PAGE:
Emotional Intelligence Attributes

Inquiry into emotional intelligence began with observations that people seem to possess intelligence in diverse areas such as language, mathematics, and music. Whether these are true intelligences, or the application of general intelligence in different domains (i.e., learned skills), is a topic of debate. What’s undebatable is that people, depending on their focus and native skill, have different levels of ability. Some people possess a high native sensitivity and capability for successfully perceiving and dealing with emotions. This capability—emotional intelligence—applies to both one’s self and others, and it includes the perception, interpretation, regulation, and response to emotions.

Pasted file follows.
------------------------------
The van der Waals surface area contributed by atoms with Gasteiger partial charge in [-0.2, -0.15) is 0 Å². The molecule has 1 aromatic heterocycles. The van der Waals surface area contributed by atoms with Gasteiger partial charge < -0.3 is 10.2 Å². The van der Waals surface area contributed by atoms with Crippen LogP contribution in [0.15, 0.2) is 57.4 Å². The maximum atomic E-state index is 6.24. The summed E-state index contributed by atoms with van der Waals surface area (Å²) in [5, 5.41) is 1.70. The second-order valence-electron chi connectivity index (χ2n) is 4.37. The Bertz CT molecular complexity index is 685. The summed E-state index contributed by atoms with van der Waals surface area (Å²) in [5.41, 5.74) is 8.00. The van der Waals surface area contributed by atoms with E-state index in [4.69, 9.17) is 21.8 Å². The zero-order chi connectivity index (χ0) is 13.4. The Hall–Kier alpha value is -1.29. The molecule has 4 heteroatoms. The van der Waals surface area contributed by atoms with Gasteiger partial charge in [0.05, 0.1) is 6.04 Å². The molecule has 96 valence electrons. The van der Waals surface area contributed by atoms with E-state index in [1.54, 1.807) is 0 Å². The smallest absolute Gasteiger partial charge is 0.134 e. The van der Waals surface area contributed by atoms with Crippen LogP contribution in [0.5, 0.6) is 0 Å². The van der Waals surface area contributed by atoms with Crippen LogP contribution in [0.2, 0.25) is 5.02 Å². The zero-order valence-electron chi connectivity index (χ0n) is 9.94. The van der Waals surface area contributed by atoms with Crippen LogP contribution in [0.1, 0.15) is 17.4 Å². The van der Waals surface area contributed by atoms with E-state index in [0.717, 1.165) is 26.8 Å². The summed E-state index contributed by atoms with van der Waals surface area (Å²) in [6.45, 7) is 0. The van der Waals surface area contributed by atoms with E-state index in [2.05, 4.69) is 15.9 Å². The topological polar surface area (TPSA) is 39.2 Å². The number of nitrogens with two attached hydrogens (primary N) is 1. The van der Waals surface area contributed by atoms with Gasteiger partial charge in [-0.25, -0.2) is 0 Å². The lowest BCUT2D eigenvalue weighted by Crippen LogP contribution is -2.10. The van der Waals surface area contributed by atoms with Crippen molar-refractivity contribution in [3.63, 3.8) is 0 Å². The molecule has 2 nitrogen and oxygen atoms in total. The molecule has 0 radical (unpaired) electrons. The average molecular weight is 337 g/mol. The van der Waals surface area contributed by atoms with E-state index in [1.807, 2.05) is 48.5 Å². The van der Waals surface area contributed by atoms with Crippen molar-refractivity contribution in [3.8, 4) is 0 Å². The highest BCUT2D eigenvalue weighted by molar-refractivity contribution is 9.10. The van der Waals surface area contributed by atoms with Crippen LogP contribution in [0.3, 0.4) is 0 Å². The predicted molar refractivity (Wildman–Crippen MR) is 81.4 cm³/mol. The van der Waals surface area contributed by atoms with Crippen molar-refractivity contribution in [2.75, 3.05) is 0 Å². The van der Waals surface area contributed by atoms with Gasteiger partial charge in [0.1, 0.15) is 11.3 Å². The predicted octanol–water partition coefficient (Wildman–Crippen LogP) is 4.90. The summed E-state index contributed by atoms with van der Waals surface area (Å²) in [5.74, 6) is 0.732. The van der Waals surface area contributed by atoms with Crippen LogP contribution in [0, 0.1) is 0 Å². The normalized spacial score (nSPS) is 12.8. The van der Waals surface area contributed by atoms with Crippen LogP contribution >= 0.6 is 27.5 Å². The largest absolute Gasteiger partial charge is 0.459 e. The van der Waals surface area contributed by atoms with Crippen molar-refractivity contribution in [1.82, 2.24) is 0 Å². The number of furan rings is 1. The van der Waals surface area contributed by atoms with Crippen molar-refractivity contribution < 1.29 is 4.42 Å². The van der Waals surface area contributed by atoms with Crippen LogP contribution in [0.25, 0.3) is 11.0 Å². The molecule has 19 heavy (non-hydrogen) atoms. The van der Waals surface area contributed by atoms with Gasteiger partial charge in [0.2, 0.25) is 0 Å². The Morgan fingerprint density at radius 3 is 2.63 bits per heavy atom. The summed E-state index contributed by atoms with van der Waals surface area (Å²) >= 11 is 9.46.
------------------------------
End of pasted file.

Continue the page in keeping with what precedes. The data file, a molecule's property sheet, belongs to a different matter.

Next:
The above definition encompasses two dimensions—objects and capabilities. Objects include one’s self and others, while capabilities include awareness and response. The interaction between these dimensions results in four attributes, directed towards one’s self and others, described as follows:

  • Self-awareness—recognizing your own emotions and how they affect your thoughts and behavior, knowing your strengths and weaknesses, and possessing awareness of how you respond in different circumstances.
  • Self-management—controlling impulsive feelings and behaviors; managing emotions in healthy ways, resulting in self-confidence and motivation. This includes taking the initiative, following through on commitments, and adapting to changing circumstances.
  • Other awareness (empathy)—understanding the emotions, needs, and concerns of other people; picking up on emotional cues; feeling comfortable socially; and recognizing the power dynamics in a group or organization.
  • Relationship management—knowing when the introduction of emotion is effective and beneficial. Includes developing and maintaining good relationships, communicating clearly, inspiring and influencing others, working well in teams, and managing conflict.